Did Jesus long for His Passion?
A reflection for Palm Sunday
by Jesse and Kathleen LeBlanc
I have often wondered if our Lord was ever longing for the events of His crucifixion to begin. Of course, in His human nature, He naturally feared the suffering to come. But as God, He also must have been longing, in a sense, for the events to begin. Not because He wanted the suffering but because He knew what joy and restoration were to come because of it.
As Jesse and I await the arrival of our third baby, this feeling of anticipated suffering with subsequent reward is certainly relatable! The closer I get to labour, the more I almost long for the feeling of contractions to begin because I am just so looking forward to meeting the little baby that’s been growing inside me for nine months. It’s such a weird paradox because I know that in the midst of labour, I’ll be desperately wanting the suffering to be over! But the knowledge of what’s to come after the pains of labour is trumping the fear of the pain that must take place first.
During Christ’s years on earth, I can only imagine He must have felt this paradox of anticipation mixed with fear, knowing what was to come. In this Sunday’s readings, we hear about Christ’s joyous welcome into Jerusalem before His Passion begins, as well as a heartbreaking description of the pain He went through for our Redemption. His pain was something none of us will ever know to the same degree, yet the triumph of the Resurrection would be His greatest joy, as He knew He was defeating death and opening the doors to be with His children (us!!) for all eternity.
We even hear Christ say to His disciples, “I have eagerly desired to eat this Passover with you before I suffer, for, I tell you, I shall not eat it again until there is fulfillment in the kingdom of God” (Luke 22:15). It is clear that Christ knew the purpose for His suffering, and His Passion was something He embraced for love of us. Knowing that His suffering was an act of love and Redemption for us gave Him strength to endure the most intense suffering.
If only we could see as clearly as He did, or as mothers do in labour, the triumph that is to come in other areas of suffering in our lives. But what about those moments where we can’t see the purpose of our suffering? I think most often it’s hard to know why God allows suffering, pain, grief, and hardship in our lives. Whether it is sickness, death, infertility, waiting to meet your spouse, even suffering as intense as war, we can often fall into despair. Our suffering can often seem so purposeless, and we lose the ability to press on.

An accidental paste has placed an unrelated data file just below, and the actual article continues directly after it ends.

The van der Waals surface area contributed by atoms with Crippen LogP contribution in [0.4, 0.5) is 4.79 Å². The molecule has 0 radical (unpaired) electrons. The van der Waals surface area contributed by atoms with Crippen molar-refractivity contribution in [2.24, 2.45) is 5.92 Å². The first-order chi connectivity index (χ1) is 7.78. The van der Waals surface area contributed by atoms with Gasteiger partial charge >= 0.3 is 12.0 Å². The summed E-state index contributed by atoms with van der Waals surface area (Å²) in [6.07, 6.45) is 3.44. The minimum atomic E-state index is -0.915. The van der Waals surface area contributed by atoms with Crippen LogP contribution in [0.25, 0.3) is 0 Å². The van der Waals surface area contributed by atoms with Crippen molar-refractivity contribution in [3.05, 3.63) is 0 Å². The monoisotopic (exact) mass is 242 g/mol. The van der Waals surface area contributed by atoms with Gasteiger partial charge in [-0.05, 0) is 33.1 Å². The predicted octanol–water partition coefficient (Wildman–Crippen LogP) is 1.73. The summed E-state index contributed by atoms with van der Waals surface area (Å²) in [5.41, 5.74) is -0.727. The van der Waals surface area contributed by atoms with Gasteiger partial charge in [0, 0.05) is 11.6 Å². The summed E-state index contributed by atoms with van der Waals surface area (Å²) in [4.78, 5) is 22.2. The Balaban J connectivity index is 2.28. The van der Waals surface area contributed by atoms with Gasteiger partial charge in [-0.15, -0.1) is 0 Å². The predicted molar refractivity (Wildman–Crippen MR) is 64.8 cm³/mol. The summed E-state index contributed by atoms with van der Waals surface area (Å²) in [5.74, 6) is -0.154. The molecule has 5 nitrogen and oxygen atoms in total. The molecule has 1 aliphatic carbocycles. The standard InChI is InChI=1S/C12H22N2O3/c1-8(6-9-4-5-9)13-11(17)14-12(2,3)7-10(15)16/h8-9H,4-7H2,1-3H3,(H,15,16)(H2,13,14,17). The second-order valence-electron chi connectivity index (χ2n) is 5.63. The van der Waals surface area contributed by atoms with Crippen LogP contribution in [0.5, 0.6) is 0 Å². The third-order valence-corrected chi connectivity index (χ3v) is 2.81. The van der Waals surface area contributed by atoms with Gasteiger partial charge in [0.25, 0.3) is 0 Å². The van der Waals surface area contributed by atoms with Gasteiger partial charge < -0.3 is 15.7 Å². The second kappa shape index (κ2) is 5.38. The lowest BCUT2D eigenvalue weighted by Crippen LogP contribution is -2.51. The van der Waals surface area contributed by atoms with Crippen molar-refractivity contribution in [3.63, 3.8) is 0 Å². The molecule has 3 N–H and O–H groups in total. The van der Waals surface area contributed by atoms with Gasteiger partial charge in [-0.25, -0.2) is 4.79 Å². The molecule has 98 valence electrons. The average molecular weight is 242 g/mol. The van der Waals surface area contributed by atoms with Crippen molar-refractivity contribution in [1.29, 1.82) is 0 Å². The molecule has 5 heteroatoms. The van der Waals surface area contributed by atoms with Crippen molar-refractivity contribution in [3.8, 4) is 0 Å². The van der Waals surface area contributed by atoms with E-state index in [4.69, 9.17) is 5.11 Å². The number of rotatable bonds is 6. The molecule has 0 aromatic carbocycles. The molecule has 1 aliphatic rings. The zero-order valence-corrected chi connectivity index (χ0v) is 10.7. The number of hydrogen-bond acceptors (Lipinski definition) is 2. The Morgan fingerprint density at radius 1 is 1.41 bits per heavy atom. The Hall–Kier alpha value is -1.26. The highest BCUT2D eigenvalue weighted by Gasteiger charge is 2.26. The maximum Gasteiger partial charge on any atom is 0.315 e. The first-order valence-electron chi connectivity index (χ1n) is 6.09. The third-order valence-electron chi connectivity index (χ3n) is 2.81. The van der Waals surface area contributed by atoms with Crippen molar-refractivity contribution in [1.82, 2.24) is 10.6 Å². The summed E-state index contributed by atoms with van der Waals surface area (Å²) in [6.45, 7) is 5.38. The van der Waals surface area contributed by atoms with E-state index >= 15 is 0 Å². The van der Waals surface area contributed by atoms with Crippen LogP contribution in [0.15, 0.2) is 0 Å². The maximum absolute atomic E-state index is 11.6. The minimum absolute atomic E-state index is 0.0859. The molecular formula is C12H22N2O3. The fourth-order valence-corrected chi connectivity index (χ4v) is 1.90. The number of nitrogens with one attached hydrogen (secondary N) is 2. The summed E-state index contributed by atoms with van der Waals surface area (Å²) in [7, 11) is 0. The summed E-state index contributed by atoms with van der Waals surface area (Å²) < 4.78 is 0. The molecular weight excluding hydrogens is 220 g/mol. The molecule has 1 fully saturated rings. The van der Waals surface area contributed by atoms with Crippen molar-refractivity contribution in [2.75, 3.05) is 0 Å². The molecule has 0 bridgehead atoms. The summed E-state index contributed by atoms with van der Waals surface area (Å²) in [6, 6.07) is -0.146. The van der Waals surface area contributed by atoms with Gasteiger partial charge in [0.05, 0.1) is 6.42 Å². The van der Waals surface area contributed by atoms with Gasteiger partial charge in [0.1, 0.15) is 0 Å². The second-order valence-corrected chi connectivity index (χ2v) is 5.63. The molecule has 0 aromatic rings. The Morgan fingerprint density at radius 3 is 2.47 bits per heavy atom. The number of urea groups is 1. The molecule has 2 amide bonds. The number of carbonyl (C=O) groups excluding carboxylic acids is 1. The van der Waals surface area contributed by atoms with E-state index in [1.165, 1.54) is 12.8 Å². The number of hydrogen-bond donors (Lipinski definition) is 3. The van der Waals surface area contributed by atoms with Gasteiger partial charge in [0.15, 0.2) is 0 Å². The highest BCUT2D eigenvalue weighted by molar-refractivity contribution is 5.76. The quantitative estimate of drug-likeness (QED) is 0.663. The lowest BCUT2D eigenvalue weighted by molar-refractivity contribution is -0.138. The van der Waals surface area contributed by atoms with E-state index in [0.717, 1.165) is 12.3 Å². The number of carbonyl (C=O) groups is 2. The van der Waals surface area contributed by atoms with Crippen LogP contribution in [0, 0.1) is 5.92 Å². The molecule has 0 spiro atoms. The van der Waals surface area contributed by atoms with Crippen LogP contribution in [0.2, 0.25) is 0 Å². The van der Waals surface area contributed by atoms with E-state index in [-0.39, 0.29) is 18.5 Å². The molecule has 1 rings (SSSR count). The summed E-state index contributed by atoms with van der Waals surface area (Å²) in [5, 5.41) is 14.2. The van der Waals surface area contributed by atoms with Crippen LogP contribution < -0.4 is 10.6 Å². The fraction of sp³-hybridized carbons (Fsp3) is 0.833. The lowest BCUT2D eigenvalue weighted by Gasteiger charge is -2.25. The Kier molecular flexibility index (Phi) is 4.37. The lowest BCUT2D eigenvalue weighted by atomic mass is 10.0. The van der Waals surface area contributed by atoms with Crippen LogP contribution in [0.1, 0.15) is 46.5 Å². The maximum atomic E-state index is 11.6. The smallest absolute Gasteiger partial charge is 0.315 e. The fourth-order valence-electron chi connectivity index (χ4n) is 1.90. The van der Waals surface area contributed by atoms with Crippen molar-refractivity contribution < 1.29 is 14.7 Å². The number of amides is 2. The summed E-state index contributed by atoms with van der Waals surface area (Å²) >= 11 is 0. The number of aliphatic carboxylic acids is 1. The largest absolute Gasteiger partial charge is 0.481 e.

But only because of Christ's suffering can we even hope for Resurrection and new life to come from any form of suffering we experience on this earth. No amount of suffering need go to waste when we unite it to His. All we need to do is pray, “Lord, may your will be done in this experience of suffering.” And He will make it something beautiful. We may not see it right away, or even this lifetime.
But in this Sunday’s first reading, we hear the words from Isaiah:
“The Lord GOD is my help,
therefore I am not disgraced;
I have set my face like flint,
knowing that I shall not be put to shame.”
– Isaiah 50:7
Repeatedly in Scripture, God promises that our suffering will not be the end. His Resurrection has the final word over death and suffering. He is inviting us into a relationship of deep trust in the midst of our hardships, especially the ones with a hidden purpose.
As Jesse and I anticipate the suffering and joy we know we will experience through labour, delivery, and even parenting, we are praying that we can unite it all to Christ’s Cross and Resurrection, knowing He has a great purpose, even greater than the purpose we can see with our own eyes. We are grateful for this small window into His sacrifice for us and His love for us as His children.
We pray that as you enter into Holy Week, you are able to surrender any of your sufferings – especially the ones that are seemingly purposeless – to His will, knowing that His Resurrection will transform all that you give to Him. We pray that His Cross and Resurrection give you the hope you need to persevere, even in your deepest sufferings.
The readings for Palm Sunday are
Luke 22:14 – 23:56
Jesse and Kathleen LeBlanc live in Brantford, Ontario, with their two children and one on the way. Together, they lead a music ministry called Found Together. Their music can be found anywhere you stream music, and you can follow them on Instagram: @wearefoundtogether